Like the similarly styled MD 421, this microphone has the look of a tool that has come right out
of the 60s, and that’s because it has. Sennheiser have not seen the need to update the outer casing and change the look of these microphones over the years, and why should they? The microphone is praised for its audio quality, and the retro look it sports is part of its charm. The housing might be a little large and so can be difficult to work with in some applications, but that aside, there is very little to fault with the design of this microphone.
What the MD-441 delivers is a sound that’s quite unlike what might be expected of a dynamic microphone. It sounds more like a large diaphragm condenser microphone than a dynamic. The hum bucking coil design means it has a very low self-noise and so can be run at high gain levels if needed. When challenged with extremely high SPLs, the MD-441 stands up and takes all that can be thrown at it too. It excels in high volume situations, even with very close proximity mic positions.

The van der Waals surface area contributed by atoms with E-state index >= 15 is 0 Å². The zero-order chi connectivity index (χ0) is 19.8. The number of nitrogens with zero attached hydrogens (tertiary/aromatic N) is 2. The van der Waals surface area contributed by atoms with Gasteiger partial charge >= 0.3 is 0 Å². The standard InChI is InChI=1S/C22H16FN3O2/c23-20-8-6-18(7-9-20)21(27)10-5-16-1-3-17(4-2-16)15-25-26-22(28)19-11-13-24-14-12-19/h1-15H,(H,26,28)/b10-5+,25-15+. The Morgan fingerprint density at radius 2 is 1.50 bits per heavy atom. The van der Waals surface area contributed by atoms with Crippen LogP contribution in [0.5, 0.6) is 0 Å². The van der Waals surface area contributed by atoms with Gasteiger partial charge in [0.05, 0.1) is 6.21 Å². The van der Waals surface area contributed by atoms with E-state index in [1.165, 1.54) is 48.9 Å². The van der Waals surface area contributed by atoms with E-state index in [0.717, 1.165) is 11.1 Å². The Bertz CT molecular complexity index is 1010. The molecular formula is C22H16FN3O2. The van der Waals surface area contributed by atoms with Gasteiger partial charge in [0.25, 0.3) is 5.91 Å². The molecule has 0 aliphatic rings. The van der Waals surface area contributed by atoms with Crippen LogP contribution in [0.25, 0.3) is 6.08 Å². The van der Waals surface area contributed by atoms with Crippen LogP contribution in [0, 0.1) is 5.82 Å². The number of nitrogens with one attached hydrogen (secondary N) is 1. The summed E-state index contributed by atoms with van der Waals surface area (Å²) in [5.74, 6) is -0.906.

As a super cardioid microphone, you get a very direct pickup pattern from this microphone so it makes an ideal tool when recording multiple voices or instruments in one space. There is excellent side rejection offered from the MD-441, basically, what you point it at is what you hear. Whether that be a vocal or an instrument, it’s going to deliver a detailed reproduction of that sound. I know a lot of people tend to stray away from dynamic microphones in the studio, thinking they just can’t get the articulate audio capture from them that they may want, but the MD-441 is an absolute exception and should be able to stand proud next to any condenser microphone.